Note: The following is for educational purposes only. We are not law enforcement or lawyers and this is not legal advice. You should always consult with law enforcement, your legal counsel, insurance providers, and respective underwriters to make sure you adhere to the policies they have set forth related to wire fraud emails.

I was both delighted and horrified to receive an unexpected email in my inbox the other day.

I received what appeared to be a fraudulent real estate closing email – complete with wire instructions and all!

I realized the email was bogus immediately for two reasons.

First, we are not a title company so we cannot receive a “New Title Order” as the subject exclaims.

Second, I am not in the process of purchasing any property so by default, the email does not apply to me.

However, as I re-read the email, I began to think about all of the people I know who might mistake this as a legitimate email; especially if they are currently in the closing process.

This realization was horrifying…

Below you’ll find the both the red and green flags that we found while analyzing the email, and best ways to train your staff, partners, buyers and sellers so they don’t become a victim.

Green Flags

At first blush the email appears it might be legitimate. Especially if you deal with similar emails day in and day out for your law firm, mortgage company, real estate business or title company, or if you are in the process of buying to selling real estate.

Subject Line: New Title Order

Nothing unusual here if you work for a title company and currently receive orders via email or your website.

Industry Lingo

Here are some other common industry terms that the sender used that made the email appear legitimate.  

  • “CD”
  • “E & O Policy”
  • “chain of title”
  • “Wiring instructions”
  • “Prelim CD”
  • “CPL” or Closing Protection Letter

In addition to the terms used above, the sender also specifically references that “page 3” contains “tax pro-rations, Realtor Commissions, and HOA Dues”.

Other Subtle Details

Besides the industry jargon, the sender did a good job wording the email in a casual but professional way. Below are a few subtle details and phrases that one might see in legitimate emails like this.

  • “Attached is the new title request with contract.”
  • “Contract is enclosed via encrypted secure OUTLOOK365 PDF format.” This type of security is common in the industry.
  • “Realtor” is correctly capitalized.
  • The area code in the phone number matches the city and state that is listed on the address in the signature line
  • “Florida” is where I’m located.
  • The law firm and the logo appear to be legitimate.

As you can see there are many factors working against the recipient of this email.  All the sender needs is for one person to believe the email in order to steal funds.

Red Flags

This email is obviously fraudulent, or at least a mistake at best if you are not buying or selling real estate.

But theoretically let’s say you and your clients do have some real estate transactions pending.

If that is the case, what are some ways you can spot that this is a fraudulent email?

The first subtle clue for me was that I didn’t recognize the person’s name.

So next look at the sender’s job title of ”Loan Officer Assistant” and I think maybe this is the assistant of the person who I was working with.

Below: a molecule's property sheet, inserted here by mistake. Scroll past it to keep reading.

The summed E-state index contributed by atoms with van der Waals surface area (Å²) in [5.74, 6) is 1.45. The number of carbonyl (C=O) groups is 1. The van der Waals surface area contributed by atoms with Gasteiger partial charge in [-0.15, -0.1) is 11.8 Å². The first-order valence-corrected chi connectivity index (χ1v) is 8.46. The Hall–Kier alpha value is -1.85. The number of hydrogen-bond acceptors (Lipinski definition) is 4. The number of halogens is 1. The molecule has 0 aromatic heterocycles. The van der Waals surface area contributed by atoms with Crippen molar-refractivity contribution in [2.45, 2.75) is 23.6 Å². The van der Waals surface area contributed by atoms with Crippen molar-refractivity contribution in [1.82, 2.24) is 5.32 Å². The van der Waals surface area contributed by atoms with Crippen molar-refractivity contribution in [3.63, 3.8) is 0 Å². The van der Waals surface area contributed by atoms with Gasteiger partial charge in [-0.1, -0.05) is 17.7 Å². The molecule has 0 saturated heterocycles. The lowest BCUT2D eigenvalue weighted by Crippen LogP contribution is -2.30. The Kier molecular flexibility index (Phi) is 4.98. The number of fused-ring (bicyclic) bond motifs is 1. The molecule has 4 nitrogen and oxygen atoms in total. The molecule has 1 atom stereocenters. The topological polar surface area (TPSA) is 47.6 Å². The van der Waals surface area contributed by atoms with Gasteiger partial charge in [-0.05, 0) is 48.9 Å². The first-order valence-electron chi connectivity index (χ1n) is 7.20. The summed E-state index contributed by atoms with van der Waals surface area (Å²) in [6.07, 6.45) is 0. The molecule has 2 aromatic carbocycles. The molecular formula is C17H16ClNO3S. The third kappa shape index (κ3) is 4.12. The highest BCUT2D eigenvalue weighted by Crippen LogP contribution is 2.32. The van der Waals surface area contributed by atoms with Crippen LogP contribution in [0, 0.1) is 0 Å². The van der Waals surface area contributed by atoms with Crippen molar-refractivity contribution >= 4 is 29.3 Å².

The mention of the “Melbourne Processing” being “cc’d” is a little strange to me because I don’t see any other email addresses copied on the email.

Because I am from the land title industry, the huge red flag for me was the mention of a wire transfer followed by all caps: “AS SOON AS POSSIBLE, PLEASE”.

But what if I was a first-time homebuyer? That phrase alone might cause me to take quick action on the email.

It is scary to think that your clients could potentially lose their life savings from an email like this.

Out of curiosity I visited the website URL in the signature block (I manually typed it in; I did not click) to see if it was an actual company. One thing that I noticed immediately was that the signature has the address in Nevada, whereas the website only mentions North Carolina.

A few other subtle red flags

There are several other subtle red flags that appear as we studied the email critically but might go unnoticed.

One of which is the reference to the PDF attachment. The actual attachment appears to be an HTML, not a PDF.

Next, when we looked at the signature line and who actually sent the email in the headers (To, From, CC, etc.) the email addresses don’t match. The email in the signature appears legitimate but the sender email is very strange.

Often times email clients like Outlook or Gmail don’t show the sender email address by default. They typically only show the person’s name so this one might be difficult for many to catch.

How to recognize a fraudulent email

The bottom line is to have one consistent way throughout your organization to give wiring instructions and make sure all parties involved are aware of this. It is also important to warn them about the fraudulent emails that have been circulating.

Here is a great video and instructions that ALTA released recently that you are welcome to share or post to your website to help educate the people you work with.

To make this easier for you we condensed this article into a PDF summary and example of a wire fraud email and how to recognize it.

View and download it here and share it with your staff, buyers, sellers, Realtors, Lenders, and other partners!